“Vera looks at the last delicate fluff of floss, disconnected by her sudden movement, clinging to the edge of its stick. She jams it into her mouth and the sugar grains stick between her teeth and she looks left and right and she crosses the road.”
Who’s Vera, we here you cry, well… in a way, she’s nobody, and everybody. Let me explain: Kirsty Minns and Érika Muller – who met working for celebrated design manufacturer Established & Sons – found a collection of curious photographs at a second hand shop in Brighton. History unknown, the fictional character of Vera was born, a curious muse for the duo; her history and experiences at their disposal.
Debuting Vera Chapter One at London Design Festival 2011, the pair invited ten designers to choose one of the thirty-one found photographs of ‘Vera’ from which to create a unique work; elegant vases, wallpaper and screen prints were some of the designs that comprised the collection. And, this year, Vera returned, as Minns and Muller introduced Vera Chapter Two at Brompton Design District’s beautiful 4 Cromwell Place venue (and in an accompanying installation at nearby chocolatier, Cocomaya).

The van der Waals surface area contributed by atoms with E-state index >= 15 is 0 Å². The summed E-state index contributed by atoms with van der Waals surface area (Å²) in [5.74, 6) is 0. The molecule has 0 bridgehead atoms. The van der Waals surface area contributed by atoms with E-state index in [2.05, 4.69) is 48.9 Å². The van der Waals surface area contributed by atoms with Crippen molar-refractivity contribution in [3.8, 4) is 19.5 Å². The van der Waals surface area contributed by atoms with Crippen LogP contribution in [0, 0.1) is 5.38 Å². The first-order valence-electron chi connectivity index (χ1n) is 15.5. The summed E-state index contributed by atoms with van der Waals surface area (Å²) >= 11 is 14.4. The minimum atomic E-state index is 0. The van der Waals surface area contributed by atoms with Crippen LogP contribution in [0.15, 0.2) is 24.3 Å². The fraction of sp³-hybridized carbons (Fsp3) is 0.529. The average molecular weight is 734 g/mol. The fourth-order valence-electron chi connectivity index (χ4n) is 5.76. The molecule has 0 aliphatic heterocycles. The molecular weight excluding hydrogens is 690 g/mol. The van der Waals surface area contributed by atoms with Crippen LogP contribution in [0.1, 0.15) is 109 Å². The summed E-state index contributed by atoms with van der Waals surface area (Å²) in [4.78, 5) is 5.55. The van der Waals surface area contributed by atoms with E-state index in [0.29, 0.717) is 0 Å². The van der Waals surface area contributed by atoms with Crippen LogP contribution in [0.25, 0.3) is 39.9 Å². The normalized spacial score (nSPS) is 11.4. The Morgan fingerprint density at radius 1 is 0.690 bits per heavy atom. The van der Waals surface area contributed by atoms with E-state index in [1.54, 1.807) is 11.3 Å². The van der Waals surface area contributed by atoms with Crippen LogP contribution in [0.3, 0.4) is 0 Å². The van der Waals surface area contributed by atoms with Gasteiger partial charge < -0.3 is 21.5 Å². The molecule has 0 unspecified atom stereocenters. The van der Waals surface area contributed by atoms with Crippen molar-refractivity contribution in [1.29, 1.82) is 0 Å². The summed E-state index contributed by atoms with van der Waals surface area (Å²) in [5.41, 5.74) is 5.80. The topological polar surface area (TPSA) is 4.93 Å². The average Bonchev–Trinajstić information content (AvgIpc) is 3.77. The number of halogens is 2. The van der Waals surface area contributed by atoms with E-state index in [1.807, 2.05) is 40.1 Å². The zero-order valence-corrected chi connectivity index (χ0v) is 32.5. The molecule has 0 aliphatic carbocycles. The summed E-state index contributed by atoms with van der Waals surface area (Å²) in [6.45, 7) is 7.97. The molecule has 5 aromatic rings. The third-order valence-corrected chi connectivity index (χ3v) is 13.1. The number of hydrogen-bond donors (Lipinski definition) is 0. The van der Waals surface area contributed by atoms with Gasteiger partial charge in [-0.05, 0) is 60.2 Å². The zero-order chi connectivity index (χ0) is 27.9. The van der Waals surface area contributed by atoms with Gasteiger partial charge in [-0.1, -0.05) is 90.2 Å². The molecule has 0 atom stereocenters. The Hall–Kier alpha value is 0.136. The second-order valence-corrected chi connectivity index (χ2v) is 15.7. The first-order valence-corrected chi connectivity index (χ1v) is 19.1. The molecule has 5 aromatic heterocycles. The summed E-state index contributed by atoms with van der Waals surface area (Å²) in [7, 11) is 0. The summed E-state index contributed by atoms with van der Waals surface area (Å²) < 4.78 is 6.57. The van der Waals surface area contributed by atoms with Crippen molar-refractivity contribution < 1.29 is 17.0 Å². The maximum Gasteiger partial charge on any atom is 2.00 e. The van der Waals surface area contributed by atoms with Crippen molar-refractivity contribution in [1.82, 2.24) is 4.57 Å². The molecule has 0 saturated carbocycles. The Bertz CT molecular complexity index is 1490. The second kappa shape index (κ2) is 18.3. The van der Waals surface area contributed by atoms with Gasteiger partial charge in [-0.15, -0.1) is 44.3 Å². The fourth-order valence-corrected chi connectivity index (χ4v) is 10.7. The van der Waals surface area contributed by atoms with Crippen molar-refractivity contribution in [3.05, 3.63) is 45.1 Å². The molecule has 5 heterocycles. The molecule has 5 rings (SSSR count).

Following a similar formula, this year four writers were invited to realise a story each based on just one photograph. From John Douglas Millar’s dark tale of lost memories, and a lost life, to a fortune teller’s somewhat stark outline of Vera’s future in Ewan Gault’s seaside tale; the breadth of creative insight derived from just one photograph is quite compelling, and a certain inspiration it’s been for the nine designers who’ve created works based upon them. Many of the same designers who featured in Vera Chapter One.
We managed to catch a reading of the works on Saturday and – aside from the heart-stopping moment when one of the actors dropped, and subsequently caught, Study O Portable’s devilishly bulbous Sandglass – it was one of the week’s special moments, caught in the fictional fantasy that the inspirational team behind this project have so brilliantly made reality, the works seemed all the more poignant, and beautiful. Daring, accomplished and exceptionally original.